According to the BIS, the interim final rule creates a new License Exception Authorized Cybersecurity Exports (ACE), which aims to avoid impeding legitimate cybersecurity research and incident response activities by authorizing exports of cybersecurity items, such as software designed for providing basic upgrades, as well as certain IP network surveillance products.
The restricted end users targeted by this interim final rule would include government end users “of countries of concern for national security reasons or those subject to an arms embargo,” according to the BIS. The rule also places restrictions in circumstances where the exporter knows that the item “will be used to affect the confidentiality, integrity or availability of information or information systems, without authorization by the owner, operator or administrator of the information system.”
“The modifications will allow for vulnerability disclosure and incident response to take place freely without having to apply for an export license, so that is very important,” said Katie Moussouris, founder and CEO of Luta Security. Moussouris participated in the discussions to officially update the language of the Wassenaar Arrangement in 2017, lending her technical expertise in security vulnerability disclosure and cyber incident response.
“In the explanation from the Commerce Department for this proposed rule, it's very clear to me that... they are honoring the hard won agreement for those defensive exemptions for vuln disclosure and for incident response,” she said.
Crackdown on Surveillance Tools
Surveillanceware tools have come under scrutiny over the past few years, particularly as they are utilized by law enforcement agencies. In 2019, WhatsApp and its parent Facebook filed a lawsuit against NSO Group, the Israeli maker of the Pegasus spyware tool used by governments globally, alleging that NSO Group operators created and used WhatsApp accounts that were leveraged to target victims with the malware.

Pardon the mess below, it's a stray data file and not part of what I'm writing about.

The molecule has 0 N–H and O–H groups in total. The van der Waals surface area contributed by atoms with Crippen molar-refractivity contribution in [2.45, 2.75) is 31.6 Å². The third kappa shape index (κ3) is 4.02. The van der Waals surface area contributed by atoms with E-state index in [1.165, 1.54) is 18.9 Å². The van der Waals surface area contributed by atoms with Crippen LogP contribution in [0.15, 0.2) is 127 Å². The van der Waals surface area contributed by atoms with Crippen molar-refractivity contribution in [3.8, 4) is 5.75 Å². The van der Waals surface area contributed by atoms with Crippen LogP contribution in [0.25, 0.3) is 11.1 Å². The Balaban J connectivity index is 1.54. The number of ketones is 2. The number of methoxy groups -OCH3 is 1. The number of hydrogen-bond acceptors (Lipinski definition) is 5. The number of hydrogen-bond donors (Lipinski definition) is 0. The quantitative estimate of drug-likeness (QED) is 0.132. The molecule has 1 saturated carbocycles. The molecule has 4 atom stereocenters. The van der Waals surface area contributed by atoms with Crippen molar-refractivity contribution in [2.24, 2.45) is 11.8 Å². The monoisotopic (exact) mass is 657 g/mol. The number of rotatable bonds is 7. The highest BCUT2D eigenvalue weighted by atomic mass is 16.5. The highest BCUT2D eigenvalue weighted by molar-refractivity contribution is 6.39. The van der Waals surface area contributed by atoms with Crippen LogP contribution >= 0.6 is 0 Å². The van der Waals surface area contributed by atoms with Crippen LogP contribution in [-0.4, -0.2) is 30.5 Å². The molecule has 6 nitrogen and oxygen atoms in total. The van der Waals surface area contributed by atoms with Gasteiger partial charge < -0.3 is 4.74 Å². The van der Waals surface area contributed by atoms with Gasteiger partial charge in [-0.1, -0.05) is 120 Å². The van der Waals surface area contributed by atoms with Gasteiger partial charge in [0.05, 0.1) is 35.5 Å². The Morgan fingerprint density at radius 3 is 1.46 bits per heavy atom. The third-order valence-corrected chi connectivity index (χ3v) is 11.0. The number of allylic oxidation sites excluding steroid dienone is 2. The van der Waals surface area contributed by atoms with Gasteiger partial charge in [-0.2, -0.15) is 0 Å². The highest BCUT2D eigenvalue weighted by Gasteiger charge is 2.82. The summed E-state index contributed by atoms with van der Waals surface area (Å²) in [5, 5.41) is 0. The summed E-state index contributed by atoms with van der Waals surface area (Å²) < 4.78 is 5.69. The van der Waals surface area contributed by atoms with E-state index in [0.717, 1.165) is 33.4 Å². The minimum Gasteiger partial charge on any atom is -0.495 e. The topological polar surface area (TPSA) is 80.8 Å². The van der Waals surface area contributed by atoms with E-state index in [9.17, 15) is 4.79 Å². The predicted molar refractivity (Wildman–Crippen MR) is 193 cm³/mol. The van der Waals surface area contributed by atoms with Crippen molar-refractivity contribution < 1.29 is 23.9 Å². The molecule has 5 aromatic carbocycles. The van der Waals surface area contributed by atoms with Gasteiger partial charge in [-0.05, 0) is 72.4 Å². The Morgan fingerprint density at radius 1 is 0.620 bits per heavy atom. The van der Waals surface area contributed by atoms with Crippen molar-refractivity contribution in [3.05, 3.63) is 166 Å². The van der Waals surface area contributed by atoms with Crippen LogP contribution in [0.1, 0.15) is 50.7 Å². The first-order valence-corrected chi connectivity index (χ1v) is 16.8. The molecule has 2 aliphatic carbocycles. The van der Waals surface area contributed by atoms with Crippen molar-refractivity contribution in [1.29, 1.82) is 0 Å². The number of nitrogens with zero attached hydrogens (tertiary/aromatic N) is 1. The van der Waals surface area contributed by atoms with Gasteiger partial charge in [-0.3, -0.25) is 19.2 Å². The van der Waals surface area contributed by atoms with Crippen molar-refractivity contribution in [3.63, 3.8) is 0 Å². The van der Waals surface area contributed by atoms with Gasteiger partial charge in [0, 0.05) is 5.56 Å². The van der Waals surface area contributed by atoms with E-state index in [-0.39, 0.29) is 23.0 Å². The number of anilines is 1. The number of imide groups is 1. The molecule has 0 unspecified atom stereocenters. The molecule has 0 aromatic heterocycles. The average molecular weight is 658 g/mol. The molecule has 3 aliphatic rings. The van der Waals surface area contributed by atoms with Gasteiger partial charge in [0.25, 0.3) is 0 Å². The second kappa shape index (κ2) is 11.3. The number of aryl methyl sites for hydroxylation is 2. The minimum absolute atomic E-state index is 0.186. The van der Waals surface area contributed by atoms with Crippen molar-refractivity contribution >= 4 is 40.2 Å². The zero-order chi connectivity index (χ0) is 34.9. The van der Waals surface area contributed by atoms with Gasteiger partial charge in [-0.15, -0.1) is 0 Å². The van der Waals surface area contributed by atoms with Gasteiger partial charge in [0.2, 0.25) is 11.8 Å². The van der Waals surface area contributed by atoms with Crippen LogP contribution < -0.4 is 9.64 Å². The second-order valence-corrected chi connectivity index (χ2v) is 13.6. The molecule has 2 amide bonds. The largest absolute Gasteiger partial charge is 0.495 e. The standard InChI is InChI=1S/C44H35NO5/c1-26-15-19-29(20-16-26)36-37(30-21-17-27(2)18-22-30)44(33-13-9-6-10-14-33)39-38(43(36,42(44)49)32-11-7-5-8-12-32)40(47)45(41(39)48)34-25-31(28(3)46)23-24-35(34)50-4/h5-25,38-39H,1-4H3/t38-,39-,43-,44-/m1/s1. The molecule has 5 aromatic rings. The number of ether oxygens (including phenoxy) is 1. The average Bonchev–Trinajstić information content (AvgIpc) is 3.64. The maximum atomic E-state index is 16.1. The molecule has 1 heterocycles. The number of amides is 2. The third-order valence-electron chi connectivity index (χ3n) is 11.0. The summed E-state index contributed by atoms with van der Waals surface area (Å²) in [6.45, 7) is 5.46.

Christoph Hebeisen, director of security intelligence research at Lookout, said the interim final rule represents a concerted effort to control advanced surveillance software - like Pegasus - without hindering defenses against cyber attacks.
“Since there is offensive software out there that is used to test the legitimacy of cyber defense systems, the new rules attempt to distinguish between that and legitimately invasive malware,” said Hebeisen. “Putting rules like this in place is a key step to limit the distribution of advanced surveillanceware. Past experience has shown that authoritarian governments are prone to using these capabilities against political enemies to devastating effect.”
Federal agencies are asking for public comment and will potentially make changes to the rules depending upon that feedback. These comments must be received within 45 days, and the rule will be effective in 90 days.
“The comment period is open for 45 days, and it's very important, if folks want to have something to say about the proposed rule, to get the written comments in as soon as possible,” said Moussouris. “The devil is in the details of the wording, so if anyone is unclear about the wording now would be a time to propose specific wording changes.”